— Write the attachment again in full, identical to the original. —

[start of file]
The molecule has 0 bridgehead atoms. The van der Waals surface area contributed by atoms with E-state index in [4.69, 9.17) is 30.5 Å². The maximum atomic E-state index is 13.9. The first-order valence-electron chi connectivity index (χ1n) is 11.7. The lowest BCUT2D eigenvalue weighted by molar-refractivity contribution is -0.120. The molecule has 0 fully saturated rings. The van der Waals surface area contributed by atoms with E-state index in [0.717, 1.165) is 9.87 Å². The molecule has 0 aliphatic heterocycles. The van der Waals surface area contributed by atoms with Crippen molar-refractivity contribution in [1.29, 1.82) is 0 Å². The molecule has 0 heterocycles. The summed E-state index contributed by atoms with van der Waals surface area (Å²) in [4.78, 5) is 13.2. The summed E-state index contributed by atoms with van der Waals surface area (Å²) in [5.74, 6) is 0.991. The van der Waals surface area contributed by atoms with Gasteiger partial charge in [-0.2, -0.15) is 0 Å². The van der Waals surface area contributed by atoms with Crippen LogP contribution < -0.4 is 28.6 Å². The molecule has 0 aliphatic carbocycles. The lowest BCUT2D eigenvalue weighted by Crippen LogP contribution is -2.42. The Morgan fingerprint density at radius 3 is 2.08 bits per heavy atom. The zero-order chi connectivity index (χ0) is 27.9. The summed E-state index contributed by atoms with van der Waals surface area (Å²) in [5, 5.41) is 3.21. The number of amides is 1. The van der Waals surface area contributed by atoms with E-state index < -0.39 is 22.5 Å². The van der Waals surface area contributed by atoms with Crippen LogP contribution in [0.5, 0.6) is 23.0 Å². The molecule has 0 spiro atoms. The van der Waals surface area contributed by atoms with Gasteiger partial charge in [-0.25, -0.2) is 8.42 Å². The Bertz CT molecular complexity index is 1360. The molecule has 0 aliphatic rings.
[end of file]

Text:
The molecule has 0 bridgehead atoms. The van der Waals surface area contributed by atoms with E-state index in [4.69, 9.17) is 30.5 Å². The maximum atomic E-state index is 13.9. The first-order valence-electron chi connectivity index (χ1n) is 11.7. The lowest BCUT2D eigenvalue weighted by molar-refractivity contribution is -0.120. The molecule has 0 fully saturated rings. The van der Waals surface area contributed by atoms with E-state index in [0.717, 1.165) is 9.87 Å². The molecule has 0 aliphatic heterocycles. The van der Waals surface area contributed by atoms with Crippen molar-refractivity contribution in [1.29, 1.82) is 0 Å². The molecule has 0 heterocycles. The summed E-state index contributed by atoms with van der Waals surface area (Å²) in [4.78, 5) is 13.2. The summed E-state index contributed by atoms with van der Waals surface area (Å²) in [5.74, 6) is 0.991. The van der Waals surface area contributed by atoms with Gasteiger partial charge in [-0.2, -0.15) is 0 Å². The van der Waals surface area contributed by atoms with Crippen LogP contribution < -0.4 is 28.6 Å². The molecule has 0 aliphatic carbocycles. The lowest BCUT2D eigenvalue weighted by Crippen LogP contribution is -2.42. The Morgan fingerprint density at radius 3 is 2.08 bits per heavy atom. The zero-order chi connectivity index (χ0) is 27.9. The summed E-state index contributed by atoms with van der Waals surface area (Å²) in [5, 5.41) is 3.21. The number of amides is 1. The van der Waals surface area contributed by atoms with E-state index < -0.39 is 22.5 Å². The van der Waals surface area contributed by atoms with Crippen LogP contribution in [0.5, 0.6) is 23.0 Å². The molecule has 0 spiro atoms. The van der Waals surface area contributed by atoms with Gasteiger partial charge in [-0.25, -0.2) is 8.42 Å². The Bertz CT molecular complexity index is 1360. The molecule has 0 aliphatic rings.